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Turn discarded stems into colorful refrigerator pickles

Recipe: Rainbow chard stalks produce a pretty snack

Red chard stems and spices are covered in brine, ready to chill in the refrigerator.

Red chard stems and spices are covered in brine, ready to chill in the refrigerator.

Kathy Morrison

In my continued quest to not let anything go to waste these shelter-at-home days, I went hunting for recipes to use chard stalks. There had to be something out there that used the long, pretty, celery-like stems from my
never-say-die chard plant .

I hit on pickles, and have tried a couple of recipes now. The one here (adapted from an Epicurious recipe) is my favorite so far, with mustard seeds, coriander seeds and a shallot -- adding a lot of flavor to the gorgeous but rather bland chard stalk pieces.

These pickles aren't as fast as our blog's famous Zapped Pickles , but they still go together pretty quickly. No canning is involved, since they pop into the refrigerator, but make sure to have a sterilized pint jar ready to put them in. (The dishwasher works just fine.) Then chill and enjoy!

Refrigerator chard stem pickles

A few ingredients are all you need to make a pint of pickles.

Makes 1 pint


4 large stalks from chard, washed and trimmed
1 small shallot, thinly sliced
2 tablespoons kosher salt
1 tablespoon brown mustard seeds
1/2 tablespoon coriander seeds or caraway seeds
A couple of black peppercorns, optional
1/2 cup unseasoned rice vinegar (champagne vinegar, apple cider vinegar or white wine vinegar also work, but avoid distilled white vinegar)
1/4 cup granulated sugar
1/2 cup water

Instructions :

Toast the seeds before using in the pickles.

Slice the chard stems into 1/2-inch pieces, removing any outer strings that come loose as you cut. You should have about 2 cups of pieces. Combine the chard pieces with the shallot slices and the salt in a colander set in the sink or over a large bowl. Let stand 1 hour.

About 15 minutes before the chard stems are ready, toast the mustard seeds and coriander seeds (and peppercorns, if using) in a small, dry skillet over medium heat. Stir often. In about 2 minutes, the mustard seeds will start to pop open. Remove the pan from the heat before too many pop, and let the seeds cool.

To make the brine, combine the vinegar, sugar and water in a small saucepan, and bring to a boil. The sugar should dissolve quickly. Remove pan from heat.

After cooling the brine-covered pickles for a few minutes,
cover them and refrigerate overnight.

Rinse the chard stems/shallot combination well, and drain well. Pack the stems, shallots and cooled seeds in a sterilized (washed in hot soapy water or in dishwasher) pint jar. Pour the brine into the jar over the vegetables. Let the mixture cool slightly, then cover the jar with a tight-fitting lid and place it in refrigerator. Chill overnight before serving. Gently shake the jar occasionally, if you think of it, but that's not a must.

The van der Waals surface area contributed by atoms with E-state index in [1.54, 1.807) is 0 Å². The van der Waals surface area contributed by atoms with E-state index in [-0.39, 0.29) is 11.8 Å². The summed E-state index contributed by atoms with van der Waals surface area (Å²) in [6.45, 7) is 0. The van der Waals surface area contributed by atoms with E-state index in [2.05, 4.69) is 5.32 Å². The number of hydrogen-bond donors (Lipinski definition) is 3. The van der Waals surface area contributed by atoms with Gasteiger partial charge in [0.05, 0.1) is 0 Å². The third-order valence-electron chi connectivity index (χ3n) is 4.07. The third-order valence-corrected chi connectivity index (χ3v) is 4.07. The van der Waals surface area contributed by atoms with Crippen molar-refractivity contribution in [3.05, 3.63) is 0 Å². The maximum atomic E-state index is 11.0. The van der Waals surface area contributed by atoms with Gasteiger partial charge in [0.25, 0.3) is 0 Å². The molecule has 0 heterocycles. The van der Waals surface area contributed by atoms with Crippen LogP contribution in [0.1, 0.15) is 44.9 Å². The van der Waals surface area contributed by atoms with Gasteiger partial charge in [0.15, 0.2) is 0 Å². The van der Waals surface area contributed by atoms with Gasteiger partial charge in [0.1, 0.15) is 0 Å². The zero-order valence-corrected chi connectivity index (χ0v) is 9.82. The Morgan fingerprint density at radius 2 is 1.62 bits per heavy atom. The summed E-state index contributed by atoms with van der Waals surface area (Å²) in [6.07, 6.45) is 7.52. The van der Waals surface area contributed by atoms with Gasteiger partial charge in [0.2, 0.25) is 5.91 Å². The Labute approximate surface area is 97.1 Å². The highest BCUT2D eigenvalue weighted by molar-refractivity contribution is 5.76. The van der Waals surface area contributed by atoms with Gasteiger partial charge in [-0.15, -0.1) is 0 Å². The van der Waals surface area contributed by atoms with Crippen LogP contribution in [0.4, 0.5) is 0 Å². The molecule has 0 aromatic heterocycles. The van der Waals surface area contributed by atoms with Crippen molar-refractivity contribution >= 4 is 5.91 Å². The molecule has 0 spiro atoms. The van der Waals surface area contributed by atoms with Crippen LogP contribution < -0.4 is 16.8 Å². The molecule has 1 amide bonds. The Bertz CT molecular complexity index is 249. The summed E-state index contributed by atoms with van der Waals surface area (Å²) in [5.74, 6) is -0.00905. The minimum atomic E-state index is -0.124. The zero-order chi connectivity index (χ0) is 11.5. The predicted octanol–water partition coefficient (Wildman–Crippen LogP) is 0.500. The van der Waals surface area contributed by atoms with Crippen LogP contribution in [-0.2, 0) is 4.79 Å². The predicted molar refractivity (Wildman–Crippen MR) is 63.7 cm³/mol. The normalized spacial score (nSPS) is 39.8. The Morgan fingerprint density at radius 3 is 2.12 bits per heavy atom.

The pickles will keep in the refrigerator about a month. If you used red chard stems, the lovely color will fade eventually, but the pickles likely will be consumed before that happens.


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A recipe for preparing delicious meals from the bounty of the garden.


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For week of Oct. 1:

Make the most of this cooler weather. Get to work on your fall garden:

* October is the best month to plant trees, shrubs and perennials. Plants become established – sending down deep, strong roots – faster in warm soil.

* Divide and replant perennials. Add a little well-aged compost and bone meal to the planting hole, but hold off on other fertilizers until spring. Keep the transplants well-watered (but not wet) for the first month as they become settled.

* Now is the time to plant seeds for many flowers directly into the garden, including cornflower, nasturtium, nigella, poppy, portulaca, sweet pea and stock.

* Plant seeds for radishes, bok choy, mustard, spinach and peas.

* Plant garlic and onions.

* Set out cool-weather bedding plants, including calendula, pansy, snapdragon, primrose and viola.

* Reseed and feed the lawn. Work on bare spots.

* Dig up corms and tubers of gladioli, dahlias and tuberous begonias after the foliage dies. Clean and store in a cool, dry place.

* Treat azaleas, gardenias and camellias with chelated iron if leaves are yellowing between the veins.

* Clean up the summer vegetable garden and compost disease-free foliage.

* Harvest pumpkins and winter squash.

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